One of the blessings of teaching at a seminary is seeing the various places to which God calls our graduates. They are called into missions, pulpit ministry, counseling, campus ministry, women’s ministry, chaplaincy, and more. And some are also called into academic ministry as they head towards a Ph.D. program and ultimately towards becoming a professor themselves.
One of our brightest graduates over the last decade has gone down this latter path. Carlton Wynne (class of 2007) did his Ph.D. at Westminster Theological Seminary in Philadelphia and now is a lecturer there in Systematic Theology. But, Carlton is not only an academic. Before heading into Ph.D. work he served as an associate pastor at Providence PCA in Dallas, TX. He is a great example of a pastor-scholar–precisely the combination we value so much here at RTS Charlotte.
As the latest installment in the Where Are They Now? alumni series, here is our interview with Carlton:
1. What are you currently doing?
I have just begun serving as a lecturer in Systematic Theology and Apologetics at Westminster Theological Seminary as I finish my dissertation.
2. Why did you originally come to RTS Charlotte?
I came to seminary to train for pastoral ministry and to grow as a Christian. I came to RTS in particular through the counsel and encouragement of my pastoral friends and mentors, anticipating, and it turned out to be so, that the faculty there would help me find theological answers to an array of questions which had arisen for me in the context of a college ministry (Reformed University Fellowship) internship.
3. Is there one thing that you learned at RTS that has come back to you as you have ministered to others? A phrase, encouragement or advice?
There are many things (!), but one that has stuck with me is the absolute necessity for pastors to cultivate and maintain a God-given spirit of devotion to the church as they rest in the utter sufficiency of the Word of God for his people.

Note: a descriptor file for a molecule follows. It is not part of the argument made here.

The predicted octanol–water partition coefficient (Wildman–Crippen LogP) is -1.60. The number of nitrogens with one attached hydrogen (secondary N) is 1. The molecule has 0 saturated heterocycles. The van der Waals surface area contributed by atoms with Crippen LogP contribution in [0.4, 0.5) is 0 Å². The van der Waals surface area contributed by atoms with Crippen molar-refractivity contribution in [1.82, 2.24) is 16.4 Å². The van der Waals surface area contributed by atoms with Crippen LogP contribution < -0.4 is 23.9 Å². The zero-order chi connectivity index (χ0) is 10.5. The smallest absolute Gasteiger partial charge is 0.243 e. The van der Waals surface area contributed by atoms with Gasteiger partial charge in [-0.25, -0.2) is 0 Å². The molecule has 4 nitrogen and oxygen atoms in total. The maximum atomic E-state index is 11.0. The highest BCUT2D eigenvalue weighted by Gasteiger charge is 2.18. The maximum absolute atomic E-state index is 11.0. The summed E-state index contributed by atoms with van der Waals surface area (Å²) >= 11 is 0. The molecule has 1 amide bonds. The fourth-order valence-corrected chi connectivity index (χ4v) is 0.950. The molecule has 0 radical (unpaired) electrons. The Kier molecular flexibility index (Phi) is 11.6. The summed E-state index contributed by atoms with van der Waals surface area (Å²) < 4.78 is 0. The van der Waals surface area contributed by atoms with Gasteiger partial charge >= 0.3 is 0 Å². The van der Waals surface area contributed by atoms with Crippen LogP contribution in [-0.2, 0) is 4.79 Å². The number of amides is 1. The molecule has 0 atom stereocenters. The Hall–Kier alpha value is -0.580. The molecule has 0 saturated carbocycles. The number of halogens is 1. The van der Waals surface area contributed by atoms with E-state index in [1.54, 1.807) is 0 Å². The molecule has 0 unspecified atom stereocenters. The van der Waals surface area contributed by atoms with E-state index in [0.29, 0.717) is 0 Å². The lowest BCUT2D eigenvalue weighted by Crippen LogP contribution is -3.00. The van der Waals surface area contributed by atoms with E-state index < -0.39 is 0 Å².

4. What do you enjoy most about your current ministry?
I am frankly a bit more conscious at this moment of the demands of my new teaching position than I am of the joy of it, but I do rejoice in the opportunity, especially seeing students from all walks of life embark on a seminar education, grow in innumerable ways, and then go out and serve Christ in every corner of the world.
5. What has been a struggle in your ministry?
To be honest, one struggle for me has been to trust in the faithfulness of God to care for my family and me whatever he may call us to live and work. As I repeatedly look back, however, I am always able to recall “the years of the right hand of the Most High” (Ps 77:10).
6. If you could give any encouragement to a current student in seminary, what would it be?
Two things. One, be more concerned about living for the resurrection glory to come than for the applause of the world, the esteem of your classmates, the praise of your friends, or the satisfaction of your own pride. And second, have God’s Word ministered to you week in and week out in an ordinary (read: not perfect) church with ordinary (read: not perfect) folks, love the Lord’s people as you have been loved in Christ, and speak his truth as clearly as you can with wisdom, humility and courage no matter what may happen.